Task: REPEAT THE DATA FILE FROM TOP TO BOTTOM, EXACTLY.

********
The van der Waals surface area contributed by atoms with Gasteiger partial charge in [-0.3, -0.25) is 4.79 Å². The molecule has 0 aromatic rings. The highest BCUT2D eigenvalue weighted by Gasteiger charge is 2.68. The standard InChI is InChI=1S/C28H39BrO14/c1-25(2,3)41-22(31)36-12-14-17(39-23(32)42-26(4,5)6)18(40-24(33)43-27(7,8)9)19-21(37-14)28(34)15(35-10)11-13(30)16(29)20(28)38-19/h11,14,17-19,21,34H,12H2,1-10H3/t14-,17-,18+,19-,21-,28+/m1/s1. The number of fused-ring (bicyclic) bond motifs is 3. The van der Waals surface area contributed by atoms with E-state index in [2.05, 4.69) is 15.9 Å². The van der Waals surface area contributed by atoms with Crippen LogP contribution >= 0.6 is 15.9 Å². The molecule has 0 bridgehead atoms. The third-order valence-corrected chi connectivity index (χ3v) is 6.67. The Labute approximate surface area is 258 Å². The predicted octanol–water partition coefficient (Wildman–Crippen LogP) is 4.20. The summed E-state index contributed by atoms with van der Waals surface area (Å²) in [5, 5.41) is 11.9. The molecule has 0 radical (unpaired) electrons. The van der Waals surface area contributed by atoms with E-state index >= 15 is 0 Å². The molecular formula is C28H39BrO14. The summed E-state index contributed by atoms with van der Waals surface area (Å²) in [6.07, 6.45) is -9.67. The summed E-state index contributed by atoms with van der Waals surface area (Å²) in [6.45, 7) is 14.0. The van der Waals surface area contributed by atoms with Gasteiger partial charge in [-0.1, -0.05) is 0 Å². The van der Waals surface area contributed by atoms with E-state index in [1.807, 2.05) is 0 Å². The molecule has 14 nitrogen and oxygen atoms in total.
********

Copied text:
The van der Waals surface area contributed by atoms with Gasteiger partial charge in [-0.3, -0.25) is 4.79 Å². The molecule has 0 aromatic rings. The highest BCUT2D eigenvalue weighted by Gasteiger charge is 2.68. The standard InChI is InChI=1S/C28H39BrO14/c1-25(2,3)41-22(31)36-12-14-17(39-23(32)42-26(4,5)6)18(40-24(33)43-27(7,8)9)19-21(37-14)28(34)15(35-10)11-13(30)16(29)20(28)38-19/h11,14,17-19,21,34H,12H2,1-10H3/t14-,17-,18+,19-,21-,28+/m1/s1. The number of fused-ring (bicyclic) bond motifs is 3. The van der Waals surface area contributed by atoms with E-state index in [2.05, 4.69) is 15.9 Å². The van der Waals surface area contributed by atoms with Crippen LogP contribution >= 0.6 is 15.9 Å². The molecule has 0 bridgehead atoms. The third-order valence-corrected chi connectivity index (χ3v) is 6.67. The Labute approximate surface area is 258 Å². The predicted octanol–water partition coefficient (Wildman–Crippen LogP) is 4.20. The summed E-state index contributed by atoms with van der Waals surface area (Å²) in [5, 5.41) is 11.9. The molecule has 0 radical (unpaired) electrons. The van der Waals surface area contributed by atoms with E-state index >= 15 is 0 Å². The molecular formula is C28H39BrO14. The summed E-state index contributed by atoms with van der Waals surface area (Å²) in [6.07, 6.45) is -9.67. The summed E-state index contributed by atoms with van der Waals surface area (Å²) in [6.45, 7) is 14.0. The van der Waals surface area contributed by atoms with Gasteiger partial charge in [-0.1, -0.05) is 0 Å². The van der Waals surface area contributed by atoms with E-state index in [1.807, 2.05) is 0 Å². The molecule has 14 nitrogen and oxygen atoms in total.